Congressmembers Brian Higgins (NY-27) and Louise Slaughter (NY-28) are joining forces to fight the proposed closing of the United States Postal Service (USPS) mail processing facility on William Street in Buffalo.
“The proposal to close the William Street facility would leave an indelible stamp on Western New York’s economy,” said Congressman Higgins. “It’s bad for working families and especially bad for local business and we are urging the Post Office to reconsider.”
“As someone who makes the drive between Buffalo and Rochester regularly, I can tell you that having our mail make that journey on a daily basis is foolish,” said Congresswoman Slaughter. “At risk is the certainty of next day mail that is vital for our local businesses which is one of the many reasons why we are asking the Post Office not to close the Williams Street facility.”
The USPS recently announced it will undertake a study of 252 mail processing centers nationwide to consider closings and consolidations. The Buffalo facility is among those on the list.
Higgins and Slaughter argue the closing would be a “job destroyer” not only for the 700 postal employees who would be displaced due to a closing, but the William Street closing would negatively impact thousands of businesses across Western New York that rely on next-day delivery.
Below is the text of the joint letter sent by Reps. Higgins & Slaughter:
October 4, 2011
Patrick R. Donahoe
475 L’Enfant Plaza SW
Washington D.C. 20260-3500
Dear Postmaster Donahoe,
In a letter dated September 15th 2011, the United States Postal Service announced that it would be performing an Area Mail Processing (AMP), feasibility study for the William Street facility in Buffalo NY. We write to express our strong concern of this review which may be the precursor to a closure of the William Street facility and the permanent dislocation of its more than 700 workers. This potential closure would be a job destroyer for Western New York.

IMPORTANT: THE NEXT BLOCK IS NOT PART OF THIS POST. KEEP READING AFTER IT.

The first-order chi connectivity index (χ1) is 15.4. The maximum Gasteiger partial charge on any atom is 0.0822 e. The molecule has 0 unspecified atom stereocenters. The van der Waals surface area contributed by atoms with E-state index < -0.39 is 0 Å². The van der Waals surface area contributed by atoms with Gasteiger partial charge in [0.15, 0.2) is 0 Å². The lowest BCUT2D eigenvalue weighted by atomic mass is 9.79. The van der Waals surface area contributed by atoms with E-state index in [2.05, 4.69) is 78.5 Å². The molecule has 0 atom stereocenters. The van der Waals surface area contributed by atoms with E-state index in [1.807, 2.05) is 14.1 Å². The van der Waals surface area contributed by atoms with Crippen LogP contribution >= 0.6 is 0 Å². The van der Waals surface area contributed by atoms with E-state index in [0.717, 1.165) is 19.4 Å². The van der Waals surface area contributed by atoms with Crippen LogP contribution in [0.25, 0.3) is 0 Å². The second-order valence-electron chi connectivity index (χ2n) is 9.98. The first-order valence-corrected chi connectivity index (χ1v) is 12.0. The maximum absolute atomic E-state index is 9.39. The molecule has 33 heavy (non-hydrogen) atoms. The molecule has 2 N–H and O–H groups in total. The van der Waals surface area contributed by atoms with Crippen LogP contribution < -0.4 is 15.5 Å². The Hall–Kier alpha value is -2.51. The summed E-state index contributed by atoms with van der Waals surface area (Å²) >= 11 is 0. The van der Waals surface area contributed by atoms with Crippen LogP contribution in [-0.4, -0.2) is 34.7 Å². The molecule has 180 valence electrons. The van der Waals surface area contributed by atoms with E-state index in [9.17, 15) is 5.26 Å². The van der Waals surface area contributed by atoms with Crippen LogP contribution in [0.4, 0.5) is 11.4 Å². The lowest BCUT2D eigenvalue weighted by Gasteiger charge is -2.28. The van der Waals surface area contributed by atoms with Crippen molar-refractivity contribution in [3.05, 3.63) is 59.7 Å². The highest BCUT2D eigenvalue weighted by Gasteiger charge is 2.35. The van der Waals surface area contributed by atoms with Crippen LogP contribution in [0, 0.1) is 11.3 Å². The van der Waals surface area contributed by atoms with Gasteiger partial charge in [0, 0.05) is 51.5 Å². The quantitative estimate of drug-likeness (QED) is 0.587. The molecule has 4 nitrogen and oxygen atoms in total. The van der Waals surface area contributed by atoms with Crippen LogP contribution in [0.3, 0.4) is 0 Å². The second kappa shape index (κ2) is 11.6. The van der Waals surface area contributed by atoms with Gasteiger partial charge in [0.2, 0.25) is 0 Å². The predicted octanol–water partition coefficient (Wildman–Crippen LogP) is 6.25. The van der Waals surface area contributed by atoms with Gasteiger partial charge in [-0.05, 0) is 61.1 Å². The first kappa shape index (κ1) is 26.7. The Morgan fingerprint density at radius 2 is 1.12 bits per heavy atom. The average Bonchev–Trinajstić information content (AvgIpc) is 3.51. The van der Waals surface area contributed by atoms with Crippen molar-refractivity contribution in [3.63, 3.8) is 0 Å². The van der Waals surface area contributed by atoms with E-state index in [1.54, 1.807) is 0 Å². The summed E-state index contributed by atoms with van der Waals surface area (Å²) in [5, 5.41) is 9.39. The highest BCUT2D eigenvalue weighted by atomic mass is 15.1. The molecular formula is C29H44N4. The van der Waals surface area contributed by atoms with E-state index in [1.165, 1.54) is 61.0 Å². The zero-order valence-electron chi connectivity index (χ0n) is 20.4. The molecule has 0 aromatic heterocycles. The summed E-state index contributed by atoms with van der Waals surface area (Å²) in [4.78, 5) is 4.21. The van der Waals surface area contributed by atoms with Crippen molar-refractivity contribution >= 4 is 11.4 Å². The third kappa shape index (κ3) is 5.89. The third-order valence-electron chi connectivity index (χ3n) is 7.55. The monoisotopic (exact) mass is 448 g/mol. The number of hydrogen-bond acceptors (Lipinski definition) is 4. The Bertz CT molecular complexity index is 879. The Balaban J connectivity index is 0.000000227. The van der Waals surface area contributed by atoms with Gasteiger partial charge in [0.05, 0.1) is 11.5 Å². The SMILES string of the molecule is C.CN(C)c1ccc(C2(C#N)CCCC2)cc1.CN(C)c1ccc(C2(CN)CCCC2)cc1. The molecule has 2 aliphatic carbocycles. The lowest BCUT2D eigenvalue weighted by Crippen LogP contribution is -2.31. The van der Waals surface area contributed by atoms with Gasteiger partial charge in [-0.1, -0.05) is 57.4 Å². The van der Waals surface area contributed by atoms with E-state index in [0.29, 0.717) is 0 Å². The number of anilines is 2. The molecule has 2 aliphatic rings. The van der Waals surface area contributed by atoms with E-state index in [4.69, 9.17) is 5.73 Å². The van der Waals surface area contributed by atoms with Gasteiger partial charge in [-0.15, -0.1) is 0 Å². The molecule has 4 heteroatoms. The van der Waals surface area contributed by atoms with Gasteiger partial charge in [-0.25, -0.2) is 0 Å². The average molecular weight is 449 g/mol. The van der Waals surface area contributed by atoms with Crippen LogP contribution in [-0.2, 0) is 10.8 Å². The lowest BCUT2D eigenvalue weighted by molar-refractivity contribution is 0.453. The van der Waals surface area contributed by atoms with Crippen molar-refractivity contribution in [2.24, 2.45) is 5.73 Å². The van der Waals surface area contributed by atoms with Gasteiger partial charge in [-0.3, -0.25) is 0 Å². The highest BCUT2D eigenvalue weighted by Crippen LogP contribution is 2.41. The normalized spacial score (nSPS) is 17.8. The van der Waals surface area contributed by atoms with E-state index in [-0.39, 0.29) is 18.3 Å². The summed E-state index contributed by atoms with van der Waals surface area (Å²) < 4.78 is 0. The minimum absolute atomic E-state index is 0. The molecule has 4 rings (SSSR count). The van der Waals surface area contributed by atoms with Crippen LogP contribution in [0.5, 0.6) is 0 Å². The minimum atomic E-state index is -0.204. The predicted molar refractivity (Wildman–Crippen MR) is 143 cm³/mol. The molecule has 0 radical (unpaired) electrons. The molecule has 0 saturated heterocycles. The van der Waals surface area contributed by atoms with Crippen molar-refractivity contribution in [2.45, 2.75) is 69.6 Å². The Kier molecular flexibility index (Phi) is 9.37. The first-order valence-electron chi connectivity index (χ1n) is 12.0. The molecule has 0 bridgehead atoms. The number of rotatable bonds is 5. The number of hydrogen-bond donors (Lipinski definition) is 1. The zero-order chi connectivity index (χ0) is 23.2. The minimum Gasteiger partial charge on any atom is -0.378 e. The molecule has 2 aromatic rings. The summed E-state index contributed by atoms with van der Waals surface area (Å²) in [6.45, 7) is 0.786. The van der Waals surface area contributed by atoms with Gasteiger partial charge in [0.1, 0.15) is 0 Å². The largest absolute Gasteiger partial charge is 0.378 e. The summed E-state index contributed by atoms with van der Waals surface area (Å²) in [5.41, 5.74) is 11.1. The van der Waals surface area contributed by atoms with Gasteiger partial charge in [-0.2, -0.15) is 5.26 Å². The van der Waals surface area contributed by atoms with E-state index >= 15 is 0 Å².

The closure of the William Street facility would have an unprecedented impact on the economy of Western New York and would damage the community’s ability to compete both internationally and domestically. The William Street facility is geographically closer to both the sectional center facilities areas in Jamestown and Erie. The feasibility of maintaining the current next day functionality that is a staple of Western New York would be completely eliminated by moving processing to the Rochester facility. For those that rely on a consistent next day service for medication, Social Security checks, or other essential services, this closure would mean potential life threatening disruptions. Next day service is essential to international business and as one of the busiest northern border crossings into Canada, Buffalo is uniquely situated to facilitate international trade. Millions of pieces of mail are currently sorted at the William Street facility annually between the United States and Canada strengthening our economic ties and ensuring cross border business.
Western New York’s strong medical research facilities, banking, and manufacturing all rely on next day mail to maintain their edge and competitive advantage. Without the William Street facility operating, the immediate and long term economic health of our community would suffer. Buffalo is New York’s second largest city and has one of the largest volumes of mail of any sectional center facility. The closure of this facility would immediately and permanently create disruptions in service and that is unacceptable. The Postal Service has recently downsized the amount of processing plants from 675 to 508 nationwide. The efficiency gained by closing the William Street facility would be pale in comparison to the economic toll it would place on the families and businesses that rely on next day service.
We ask that the William Street office be taken off the list of facilities slated for a feasibility study and that you provide the families and businesses of Western New York with a strong signal of support ensuring that essential postal functionality will be maintained into the future.
BRIAN HIGGINS LOUISE M. SLAUGHTER
Member of Congress Member of Congress